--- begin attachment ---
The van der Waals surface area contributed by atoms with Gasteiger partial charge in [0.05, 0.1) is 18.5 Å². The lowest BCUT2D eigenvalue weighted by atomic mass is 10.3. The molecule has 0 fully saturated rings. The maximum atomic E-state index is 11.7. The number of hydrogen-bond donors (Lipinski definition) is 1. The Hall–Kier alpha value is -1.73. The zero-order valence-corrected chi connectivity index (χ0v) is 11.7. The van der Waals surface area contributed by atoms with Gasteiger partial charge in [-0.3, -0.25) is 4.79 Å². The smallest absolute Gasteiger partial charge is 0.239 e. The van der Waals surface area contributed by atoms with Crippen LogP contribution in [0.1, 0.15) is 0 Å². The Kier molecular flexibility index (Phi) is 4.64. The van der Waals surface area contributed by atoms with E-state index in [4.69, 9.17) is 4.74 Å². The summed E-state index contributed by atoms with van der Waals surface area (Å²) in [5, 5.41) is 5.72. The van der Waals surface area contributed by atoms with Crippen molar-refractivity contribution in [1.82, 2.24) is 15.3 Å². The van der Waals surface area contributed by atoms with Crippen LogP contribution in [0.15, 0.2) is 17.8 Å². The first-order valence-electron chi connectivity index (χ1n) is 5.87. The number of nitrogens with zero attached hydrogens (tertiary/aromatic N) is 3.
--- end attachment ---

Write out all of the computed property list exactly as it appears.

The van der Waals surface area contributed by atoms with Gasteiger partial charge in [0.05, 0.1) is 18.5 Å². The lowest BCUT2D eigenvalue weighted by atomic mass is 10.3. The molecule has 0 fully saturated rings. The maximum atomic E-state index is 11.7. The number of hydrogen-bond donors (Lipinski definition) is 1. The Hall–Kier alpha value is -1.73. The zero-order valence-corrected chi connectivity index (χ0v) is 11.7. The van der Waals surface area contributed by atoms with Gasteiger partial charge in [-0.3, -0.25) is 4.79 Å². The smallest absolute Gasteiger partial charge is 0.239 e. The van der Waals surface area contributed by atoms with Crippen LogP contribution in [0.1, 0.15) is 0 Å². The Kier molecular flexibility index (Phi) is 4.64. The van der Waals surface area contributed by atoms with E-state index in [4.69, 9.17) is 4.74 Å². The summed E-state index contributed by atoms with van der Waals surface area (Å²) in [5, 5.41) is 5.72. The van der Waals surface area contributed by atoms with Crippen molar-refractivity contribution in [1.82, 2.24) is 15.3 Å². The van der Waals surface area contributed by atoms with Crippen LogP contribution in [0.15, 0.2) is 17.8 Å². The first-order valence-electron chi connectivity index (χ1n) is 5.87. The number of nitrogens with zero attached hydrogens (tertiary/aromatic N) is 3.